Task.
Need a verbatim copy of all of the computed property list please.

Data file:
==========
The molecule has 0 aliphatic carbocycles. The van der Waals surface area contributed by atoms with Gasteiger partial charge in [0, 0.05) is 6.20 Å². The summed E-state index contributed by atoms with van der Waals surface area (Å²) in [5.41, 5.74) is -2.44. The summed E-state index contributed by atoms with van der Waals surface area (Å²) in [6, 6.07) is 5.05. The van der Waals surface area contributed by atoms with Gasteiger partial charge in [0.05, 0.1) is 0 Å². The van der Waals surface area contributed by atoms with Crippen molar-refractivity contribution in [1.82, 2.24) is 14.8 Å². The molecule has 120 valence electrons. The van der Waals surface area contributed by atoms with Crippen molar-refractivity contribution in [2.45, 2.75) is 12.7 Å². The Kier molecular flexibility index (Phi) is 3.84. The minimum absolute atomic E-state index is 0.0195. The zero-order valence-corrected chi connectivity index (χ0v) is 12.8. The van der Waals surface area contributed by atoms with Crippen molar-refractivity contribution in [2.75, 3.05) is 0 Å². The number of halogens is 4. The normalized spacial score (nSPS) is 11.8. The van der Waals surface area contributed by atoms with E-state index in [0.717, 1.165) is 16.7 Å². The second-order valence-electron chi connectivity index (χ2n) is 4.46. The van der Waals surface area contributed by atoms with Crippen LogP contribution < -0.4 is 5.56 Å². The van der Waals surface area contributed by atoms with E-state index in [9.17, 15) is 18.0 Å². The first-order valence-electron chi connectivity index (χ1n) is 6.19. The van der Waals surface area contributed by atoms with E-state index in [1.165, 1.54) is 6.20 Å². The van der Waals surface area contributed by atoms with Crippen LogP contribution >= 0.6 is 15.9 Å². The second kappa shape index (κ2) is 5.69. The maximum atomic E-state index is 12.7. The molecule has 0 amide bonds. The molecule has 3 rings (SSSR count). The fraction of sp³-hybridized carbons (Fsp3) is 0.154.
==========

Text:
The molecule has 0 aliphatic carbocycles. The van der Waals surface area contributed by atoms with Gasteiger partial charge in [0, 0.05) is 6.20 Å². The summed E-state index contributed by atoms with van der Waals surface area (Å²) in [5.41, 5.74) is -2.44. The summed E-state index contributed by atoms with van der Waals surface area (Å²) in [6, 6.07) is 5.05. The van der Waals surface area contributed by atoms with Gasteiger partial charge in [0.05, 0.1) is 0 Å². The van der Waals surface area contributed by atoms with Crippen molar-refractivity contribution in [1.82, 2.24) is 14.8 Å². The molecule has 120 valence electrons. The van der Waals surface area contributed by atoms with Crippen molar-refractivity contribution in [2.45, 2.75) is 12.7 Å². The Kier molecular flexibility index (Phi) is 3.84. The minimum absolute atomic E-state index is 0.0195. The zero-order valence-corrected chi connectivity index (χ0v) is 12.8. The van der Waals surface area contributed by atoms with Crippen molar-refractivity contribution in [2.75, 3.05) is 0 Å². The number of halogens is 4. The normalized spacial score (nSPS) is 11.8. The van der Waals surface area contributed by atoms with E-state index in [0.717, 1.165) is 16.7 Å². The second-order valence-electron chi connectivity index (χ2n) is 4.46. The van der Waals surface area contributed by atoms with Crippen LogP contribution < -0.4 is 5.56 Å². The van der Waals surface area contributed by atoms with E-state index in [9.17, 15) is 18.0 Å². The first-order valence-electron chi connectivity index (χ1n) is 6.19. The van der Waals surface area contributed by atoms with E-state index in [1.165, 1.54) is 6.20 Å². The van der Waals surface area contributed by atoms with Crippen LogP contribution >= 0.6 is 15.9 Å². The second kappa shape index (κ2) is 5.69. The maximum atomic E-state index is 12.7. The molecule has 0 amide bonds. The molecule has 3 rings (SSSR count). The fraction of sp³-hybridized carbons (Fsp3) is 0.154.